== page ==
I first heard about Death Cafes while watching Casualty one Saturday night a couple of years ago. My first reaction I guess like many other people was what on earth is a Death Cafe and why would anyone want to go to one? I quickly forgot about it until I did the End of Life Doula Foundation course last year. Death Cafes came up in conversation and as I was starting to look more closely at death and dying I thought it would be good to see what they are all about. Death Cafe’s are a global movement started by a man called Jon Underwood in 2011 as a not for profit social enterprise. Sadly Jon himself died in 2017 at a very young age but he has left a lasting legacy.
My partner Steve and I attended our first ever Death Cafe in Alton and were pleasantly surprised. Quite apart from the fact that Death Cafes ALWAYS have great cakes, the people who go are really interesting! I am beginning to learn that people who take an interest in dying and end of life generally are a) not boring and b) generally very lovely. At this first cafe attendees ranged from someone from St Thomas’ Hospital in London who was looking to improve communication between Doctors and patients at end of life through to a Pagan Anthropologist who had done a thesis on the display of dead bodies in museums. Conversation flowed for the next 90 minutes and we actually had to be told to stop talking when the venue needed to close.
As there was not a Death Cafe nearer to home, we decided to set one up in our home town of Chichester in September. With slightly trepidation we persuaded a friend who owns a Chocolate Cafe nearby to be our first host. We had ten attendees only one of whom had been to a Death Cafe before. There was much laughter and discussion of a huge range of topics from how death is portrayed in movies through to alternative ways of disposing of bodies. The feedback was great and so we decided to carry on.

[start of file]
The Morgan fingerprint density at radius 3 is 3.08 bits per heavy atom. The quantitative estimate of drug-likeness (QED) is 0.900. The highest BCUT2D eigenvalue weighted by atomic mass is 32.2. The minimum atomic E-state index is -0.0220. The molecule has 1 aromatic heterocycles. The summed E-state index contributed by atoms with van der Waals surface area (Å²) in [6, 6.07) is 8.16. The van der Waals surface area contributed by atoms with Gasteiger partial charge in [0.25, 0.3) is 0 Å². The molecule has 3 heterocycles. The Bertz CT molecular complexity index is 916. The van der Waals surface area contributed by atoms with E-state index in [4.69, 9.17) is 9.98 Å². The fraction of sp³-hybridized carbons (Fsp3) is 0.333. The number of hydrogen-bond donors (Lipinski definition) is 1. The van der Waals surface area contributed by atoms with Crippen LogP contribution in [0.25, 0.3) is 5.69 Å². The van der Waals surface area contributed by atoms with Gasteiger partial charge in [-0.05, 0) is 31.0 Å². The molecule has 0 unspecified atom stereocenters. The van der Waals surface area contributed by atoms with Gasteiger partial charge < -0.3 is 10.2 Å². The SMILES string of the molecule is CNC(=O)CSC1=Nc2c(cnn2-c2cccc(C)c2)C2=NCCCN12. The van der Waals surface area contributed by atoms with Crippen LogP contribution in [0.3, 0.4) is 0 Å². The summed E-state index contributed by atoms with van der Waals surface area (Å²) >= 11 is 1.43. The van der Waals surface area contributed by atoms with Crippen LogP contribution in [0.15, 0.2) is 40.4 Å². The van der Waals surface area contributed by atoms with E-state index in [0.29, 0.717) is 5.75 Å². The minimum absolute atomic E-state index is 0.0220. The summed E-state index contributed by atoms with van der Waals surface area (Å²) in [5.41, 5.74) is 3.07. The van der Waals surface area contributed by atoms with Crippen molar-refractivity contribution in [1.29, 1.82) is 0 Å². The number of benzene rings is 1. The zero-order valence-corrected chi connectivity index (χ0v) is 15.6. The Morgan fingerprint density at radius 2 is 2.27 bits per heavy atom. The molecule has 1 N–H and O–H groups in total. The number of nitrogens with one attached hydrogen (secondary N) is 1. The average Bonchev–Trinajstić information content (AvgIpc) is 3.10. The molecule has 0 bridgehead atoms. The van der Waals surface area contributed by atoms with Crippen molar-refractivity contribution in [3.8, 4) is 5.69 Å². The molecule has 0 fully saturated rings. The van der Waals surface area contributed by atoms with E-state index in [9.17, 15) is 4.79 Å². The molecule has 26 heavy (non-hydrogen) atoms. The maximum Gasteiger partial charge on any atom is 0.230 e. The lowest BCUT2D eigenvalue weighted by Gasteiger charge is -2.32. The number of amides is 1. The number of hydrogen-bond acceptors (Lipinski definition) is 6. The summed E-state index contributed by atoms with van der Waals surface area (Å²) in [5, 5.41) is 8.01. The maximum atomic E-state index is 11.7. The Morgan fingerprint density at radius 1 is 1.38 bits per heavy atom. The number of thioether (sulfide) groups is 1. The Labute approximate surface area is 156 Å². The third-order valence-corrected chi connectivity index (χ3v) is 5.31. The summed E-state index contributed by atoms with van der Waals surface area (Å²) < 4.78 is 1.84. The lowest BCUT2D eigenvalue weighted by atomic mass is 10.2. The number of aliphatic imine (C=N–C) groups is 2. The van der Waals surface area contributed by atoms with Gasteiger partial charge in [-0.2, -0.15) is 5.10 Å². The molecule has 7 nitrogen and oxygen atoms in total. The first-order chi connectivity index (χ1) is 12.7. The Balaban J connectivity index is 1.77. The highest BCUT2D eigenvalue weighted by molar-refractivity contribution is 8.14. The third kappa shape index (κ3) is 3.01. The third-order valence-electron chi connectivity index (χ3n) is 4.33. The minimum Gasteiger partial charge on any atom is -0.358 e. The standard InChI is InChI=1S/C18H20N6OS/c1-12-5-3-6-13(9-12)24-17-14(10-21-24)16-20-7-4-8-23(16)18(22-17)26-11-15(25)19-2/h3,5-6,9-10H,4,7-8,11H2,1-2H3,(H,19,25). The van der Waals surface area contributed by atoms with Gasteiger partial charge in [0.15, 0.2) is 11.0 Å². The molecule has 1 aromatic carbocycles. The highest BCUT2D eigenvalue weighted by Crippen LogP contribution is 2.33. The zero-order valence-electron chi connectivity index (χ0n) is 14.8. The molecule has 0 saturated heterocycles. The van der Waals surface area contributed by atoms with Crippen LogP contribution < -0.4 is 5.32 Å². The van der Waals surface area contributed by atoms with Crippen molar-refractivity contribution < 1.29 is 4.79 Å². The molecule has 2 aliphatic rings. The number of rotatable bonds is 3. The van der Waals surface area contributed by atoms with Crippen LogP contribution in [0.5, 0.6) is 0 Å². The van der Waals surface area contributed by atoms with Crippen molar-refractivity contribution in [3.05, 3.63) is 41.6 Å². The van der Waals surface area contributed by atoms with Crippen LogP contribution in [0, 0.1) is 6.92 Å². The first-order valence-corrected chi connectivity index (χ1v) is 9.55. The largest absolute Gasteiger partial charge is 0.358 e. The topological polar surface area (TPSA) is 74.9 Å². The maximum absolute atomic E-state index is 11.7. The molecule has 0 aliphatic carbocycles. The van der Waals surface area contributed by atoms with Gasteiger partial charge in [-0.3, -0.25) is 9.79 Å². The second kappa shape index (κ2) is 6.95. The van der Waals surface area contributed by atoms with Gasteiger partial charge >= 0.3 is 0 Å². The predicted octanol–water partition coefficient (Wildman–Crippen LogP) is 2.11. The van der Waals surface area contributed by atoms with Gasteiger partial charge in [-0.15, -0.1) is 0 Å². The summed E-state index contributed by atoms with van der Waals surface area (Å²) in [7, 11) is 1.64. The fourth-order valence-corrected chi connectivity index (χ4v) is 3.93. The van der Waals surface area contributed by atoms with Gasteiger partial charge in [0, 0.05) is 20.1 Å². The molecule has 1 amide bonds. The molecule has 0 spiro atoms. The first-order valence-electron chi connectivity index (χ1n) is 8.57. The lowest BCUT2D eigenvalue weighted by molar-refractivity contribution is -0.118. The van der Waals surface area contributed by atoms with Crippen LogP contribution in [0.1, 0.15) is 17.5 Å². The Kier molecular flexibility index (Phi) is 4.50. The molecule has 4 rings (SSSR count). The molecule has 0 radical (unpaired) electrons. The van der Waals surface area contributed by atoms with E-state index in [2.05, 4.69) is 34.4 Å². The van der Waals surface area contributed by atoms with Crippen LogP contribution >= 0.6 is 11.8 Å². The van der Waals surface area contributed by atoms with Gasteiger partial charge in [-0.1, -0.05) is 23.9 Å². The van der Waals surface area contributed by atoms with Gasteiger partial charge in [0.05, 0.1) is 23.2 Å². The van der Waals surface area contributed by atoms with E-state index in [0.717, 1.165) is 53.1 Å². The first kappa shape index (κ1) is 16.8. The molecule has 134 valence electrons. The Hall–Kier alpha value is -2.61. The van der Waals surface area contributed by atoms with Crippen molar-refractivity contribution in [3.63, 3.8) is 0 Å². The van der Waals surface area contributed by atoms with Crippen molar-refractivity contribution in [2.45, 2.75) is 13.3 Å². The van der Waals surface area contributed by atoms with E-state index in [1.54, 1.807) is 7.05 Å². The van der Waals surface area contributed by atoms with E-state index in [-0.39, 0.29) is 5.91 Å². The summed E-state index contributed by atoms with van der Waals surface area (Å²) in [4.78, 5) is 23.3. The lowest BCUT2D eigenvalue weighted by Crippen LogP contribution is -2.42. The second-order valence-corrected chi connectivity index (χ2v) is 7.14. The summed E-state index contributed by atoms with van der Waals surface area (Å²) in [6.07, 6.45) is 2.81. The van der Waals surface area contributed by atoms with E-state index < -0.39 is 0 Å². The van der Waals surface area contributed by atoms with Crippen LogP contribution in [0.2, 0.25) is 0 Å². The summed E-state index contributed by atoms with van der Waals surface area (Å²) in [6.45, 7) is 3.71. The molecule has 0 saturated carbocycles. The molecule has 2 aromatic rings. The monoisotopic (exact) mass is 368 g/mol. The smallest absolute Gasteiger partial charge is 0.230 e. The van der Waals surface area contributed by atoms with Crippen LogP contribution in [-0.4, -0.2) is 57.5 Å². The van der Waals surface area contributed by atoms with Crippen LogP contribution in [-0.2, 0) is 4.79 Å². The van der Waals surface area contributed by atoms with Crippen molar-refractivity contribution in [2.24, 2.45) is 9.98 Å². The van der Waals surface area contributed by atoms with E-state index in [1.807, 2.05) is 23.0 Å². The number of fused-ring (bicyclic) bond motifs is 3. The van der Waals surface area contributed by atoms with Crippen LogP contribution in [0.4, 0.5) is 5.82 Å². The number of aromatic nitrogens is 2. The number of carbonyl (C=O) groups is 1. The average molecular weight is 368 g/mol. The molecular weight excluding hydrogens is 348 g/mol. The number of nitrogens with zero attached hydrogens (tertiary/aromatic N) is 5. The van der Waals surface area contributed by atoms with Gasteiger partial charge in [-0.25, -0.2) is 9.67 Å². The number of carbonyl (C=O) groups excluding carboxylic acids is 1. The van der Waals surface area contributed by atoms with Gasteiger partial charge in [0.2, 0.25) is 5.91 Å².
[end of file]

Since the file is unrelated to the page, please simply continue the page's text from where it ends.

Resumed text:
I was invited to host a Death Cafe at St Wilfrid’s Hospice where I work and so our second event took place in the Day Hospice in November. This was an afternoon event which proved to be a bit quieter – I think evening cafes work better when people can attend after work. Even so, the smaller group of eight found plenty to speak about and we had four Hospice Ambassadors attend who visit the community to spread the message about the hospice. They mention Death Cafe’s in their presentations but had never been to one themselves. They can now go and speak with first hand knowledge of what goes on!
Our third Chichester Death Cafe is taking place on Wednesday January 24th at Bearded Bob’s Coffee and Gelato Emporium in North Street in Chichester from 7-9pm. Everyone is welcome and having had coverage in the Chichester Observer and That’s Solent TV it looks like being the busiest yet. Bearded Bob’s is a new cafe with the most amazing cakes so if you are coming, come hungry!
For more information about Death Cafe’s please visit their website by following this link.